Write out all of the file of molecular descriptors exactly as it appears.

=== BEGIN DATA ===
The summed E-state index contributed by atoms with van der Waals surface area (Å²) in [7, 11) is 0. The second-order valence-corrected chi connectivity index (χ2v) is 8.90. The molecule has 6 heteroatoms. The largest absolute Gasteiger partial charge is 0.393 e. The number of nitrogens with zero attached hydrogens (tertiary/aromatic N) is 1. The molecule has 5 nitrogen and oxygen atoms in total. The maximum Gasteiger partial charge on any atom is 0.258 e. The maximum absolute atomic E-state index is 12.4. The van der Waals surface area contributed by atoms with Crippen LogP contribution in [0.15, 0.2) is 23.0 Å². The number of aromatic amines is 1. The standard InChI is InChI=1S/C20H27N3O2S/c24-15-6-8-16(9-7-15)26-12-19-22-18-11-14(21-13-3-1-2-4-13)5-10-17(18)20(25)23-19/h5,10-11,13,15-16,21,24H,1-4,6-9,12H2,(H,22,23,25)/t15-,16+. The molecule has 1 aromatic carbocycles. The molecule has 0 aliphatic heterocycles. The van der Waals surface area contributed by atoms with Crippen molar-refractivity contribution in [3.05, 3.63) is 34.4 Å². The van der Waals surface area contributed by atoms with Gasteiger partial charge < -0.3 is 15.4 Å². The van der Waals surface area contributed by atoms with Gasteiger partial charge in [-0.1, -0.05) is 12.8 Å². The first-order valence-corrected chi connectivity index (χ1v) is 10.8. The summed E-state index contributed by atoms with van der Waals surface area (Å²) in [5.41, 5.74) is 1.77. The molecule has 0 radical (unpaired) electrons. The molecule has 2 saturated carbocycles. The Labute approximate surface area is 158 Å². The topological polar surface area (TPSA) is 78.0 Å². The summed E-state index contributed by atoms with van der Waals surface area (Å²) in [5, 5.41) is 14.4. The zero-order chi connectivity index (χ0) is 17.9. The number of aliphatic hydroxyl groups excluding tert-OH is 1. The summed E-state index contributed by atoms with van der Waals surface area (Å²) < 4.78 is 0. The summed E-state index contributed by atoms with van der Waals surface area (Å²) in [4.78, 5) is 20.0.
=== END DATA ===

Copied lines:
The summed E-state index contributed by atoms with van der Waals surface area (Å²) in [7, 11) is 0. The second-order valence-corrected chi connectivity index (χ2v) is 8.90. The molecule has 6 heteroatoms. The largest absolute Gasteiger partial charge is 0.393 e. The number of nitrogens with zero attached hydrogens (tertiary/aromatic N) is 1. The molecule has 5 nitrogen and oxygen atoms in total. The maximum Gasteiger partial charge on any atom is 0.258 e. The maximum absolute atomic E-state index is 12.4. The van der Waals surface area contributed by atoms with Crippen LogP contribution in [0.15, 0.2) is 23.0 Å². The number of aromatic amines is 1. The standard InChI is InChI=1S/C20H27N3O2S/c24-15-6-8-16(9-7-15)26-12-19-22-18-11-14(21-13-3-1-2-4-13)5-10-17(18)20(25)23-19/h5,10-11,13,15-16,21,24H,1-4,6-9,12H2,(H,22,23,25)/t15-,16+. The molecule has 1 aromatic carbocycles. The molecule has 0 aliphatic heterocycles. The van der Waals surface area contributed by atoms with Crippen molar-refractivity contribution in [3.05, 3.63) is 34.4 Å². The van der Waals surface area contributed by atoms with Gasteiger partial charge < -0.3 is 15.4 Å². The van der Waals surface area contributed by atoms with Gasteiger partial charge in [-0.1, -0.05) is 12.8 Å². The first-order valence-corrected chi connectivity index (χ1v) is 10.8. The summed E-state index contributed by atoms with van der Waals surface area (Å²) in [5.41, 5.74) is 1.77. The molecule has 0 radical (unpaired) electrons. The molecule has 2 saturated carbocycles. The Labute approximate surface area is 158 Å². The topological polar surface area (TPSA) is 78.0 Å². The summed E-state index contributed by atoms with van der Waals surface area (Å²) in [5, 5.41) is 14.4. The zero-order chi connectivity index (χ0) is 17.9. The number of aliphatic hydroxyl groups excluding tert-OH is 1. The summed E-state index contributed by atoms with van der Waals surface area (Å²) < 4.78 is 0. The summed E-state index contributed by atoms with van der Waals surface area (Å²) in [4.78, 5) is 20.0.